A second plug, in all respects, substantially identical to the first plug, and adapted to receive therein an optical fiber for connection to the fiber of the first plug has attached thereto a second elongated cylindrical support rod, the front end of which extends beyond the front face of the second plug, thereby forming a second connector assembly substantially identical to the first connector assembly. When the two assemblies are assembled to form a connection, after the fibers have been inserted into their respective plugs and polished, the first and second assemblies are slid together into position where the front faces of the two fiber containing plugs and hence, the fibers, abut. The support rod attached to the first plug slides along the second plug in contact therewith to form support therefor, and the support rod attached to the second plug in like manner forms a support for the first plug. The two support rods are in contact with each other along a portion of their lengths and together form a V-groove in which the plugs are supported. The plugs and support rods are maintained in contact by means for example, a suitable spring clip or clips which preferably embrace the assembled connector and affix the plugs and rods in position. The assembled connection resembles, to some extent, the connection shown in the Aberson, Jr. et al. patent. However, the configuration of the sub-assemblies or connector assemblies provide protection for the precision front faces of the plugs while the connector is being assembled, usually within the spring clip(s). Additionally, the supporting V-groove formed by the support rods is not affected to any deleterious extent by differences in the support rod diameters, hence, these rods do not have to be formed with a high degree of precision. Any alteration of the V-groove resulting from such a difference in diameters applies equally to both plugs, hence, their relative positions are unchanged.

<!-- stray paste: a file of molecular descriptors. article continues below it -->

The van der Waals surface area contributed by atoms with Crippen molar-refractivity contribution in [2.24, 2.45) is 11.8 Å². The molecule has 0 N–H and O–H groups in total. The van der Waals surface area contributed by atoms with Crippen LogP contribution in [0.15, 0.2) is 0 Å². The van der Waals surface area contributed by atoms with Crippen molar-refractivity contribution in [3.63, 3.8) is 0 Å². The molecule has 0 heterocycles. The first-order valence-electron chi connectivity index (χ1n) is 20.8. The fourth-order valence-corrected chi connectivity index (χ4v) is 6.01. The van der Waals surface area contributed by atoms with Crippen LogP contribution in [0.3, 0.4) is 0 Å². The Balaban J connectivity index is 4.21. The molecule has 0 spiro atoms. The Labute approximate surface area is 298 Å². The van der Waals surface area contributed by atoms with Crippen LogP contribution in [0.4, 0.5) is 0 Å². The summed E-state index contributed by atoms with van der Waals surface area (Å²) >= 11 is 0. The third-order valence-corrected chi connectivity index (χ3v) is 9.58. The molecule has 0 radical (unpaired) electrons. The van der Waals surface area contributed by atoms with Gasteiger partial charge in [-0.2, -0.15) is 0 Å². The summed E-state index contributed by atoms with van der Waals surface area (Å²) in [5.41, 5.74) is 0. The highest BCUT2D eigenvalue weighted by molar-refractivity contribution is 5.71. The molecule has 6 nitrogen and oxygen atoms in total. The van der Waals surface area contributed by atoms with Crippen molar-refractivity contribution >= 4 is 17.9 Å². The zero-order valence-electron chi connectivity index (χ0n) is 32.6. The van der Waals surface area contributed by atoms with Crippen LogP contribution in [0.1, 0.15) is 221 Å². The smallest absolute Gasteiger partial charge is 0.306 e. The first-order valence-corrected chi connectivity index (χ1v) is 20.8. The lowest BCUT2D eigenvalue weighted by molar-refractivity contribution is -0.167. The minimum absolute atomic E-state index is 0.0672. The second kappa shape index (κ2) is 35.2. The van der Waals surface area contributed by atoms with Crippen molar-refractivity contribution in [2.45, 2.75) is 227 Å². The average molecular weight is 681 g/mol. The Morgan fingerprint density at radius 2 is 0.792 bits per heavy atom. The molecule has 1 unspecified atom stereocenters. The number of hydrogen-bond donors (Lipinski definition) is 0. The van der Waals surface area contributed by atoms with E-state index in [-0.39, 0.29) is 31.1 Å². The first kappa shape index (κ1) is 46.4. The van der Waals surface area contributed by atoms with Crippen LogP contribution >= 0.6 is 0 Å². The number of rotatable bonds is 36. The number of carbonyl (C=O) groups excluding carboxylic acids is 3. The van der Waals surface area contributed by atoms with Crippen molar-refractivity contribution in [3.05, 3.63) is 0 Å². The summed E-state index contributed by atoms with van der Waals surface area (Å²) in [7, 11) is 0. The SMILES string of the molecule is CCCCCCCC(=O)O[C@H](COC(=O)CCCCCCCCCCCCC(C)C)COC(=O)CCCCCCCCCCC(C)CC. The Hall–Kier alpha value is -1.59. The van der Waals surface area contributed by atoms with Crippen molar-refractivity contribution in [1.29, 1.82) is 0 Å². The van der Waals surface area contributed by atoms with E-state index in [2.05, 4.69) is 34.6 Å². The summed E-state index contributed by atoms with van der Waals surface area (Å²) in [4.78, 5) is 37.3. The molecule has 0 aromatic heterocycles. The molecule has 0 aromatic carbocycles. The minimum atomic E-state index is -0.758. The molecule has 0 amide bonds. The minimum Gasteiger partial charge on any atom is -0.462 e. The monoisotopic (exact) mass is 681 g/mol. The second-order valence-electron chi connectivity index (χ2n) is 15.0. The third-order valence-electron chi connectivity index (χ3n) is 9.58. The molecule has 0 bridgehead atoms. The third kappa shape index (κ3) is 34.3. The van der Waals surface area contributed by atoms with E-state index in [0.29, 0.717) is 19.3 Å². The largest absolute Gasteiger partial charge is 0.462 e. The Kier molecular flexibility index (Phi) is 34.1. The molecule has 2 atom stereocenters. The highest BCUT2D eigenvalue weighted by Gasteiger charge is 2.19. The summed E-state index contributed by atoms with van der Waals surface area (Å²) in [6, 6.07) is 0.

Inasmuch as the sub-assemblies are identical, they form a quasi-hermaphroditic type of coupler and, therefore an installer or technician is not required to carry in his kit both male and female mating sub-assemblies, it being necessary only to have two of the identical sub-assemblies to construct a connection and a spring clip or other means for clamping and holding the sub-assemblies of the connection in their operative position.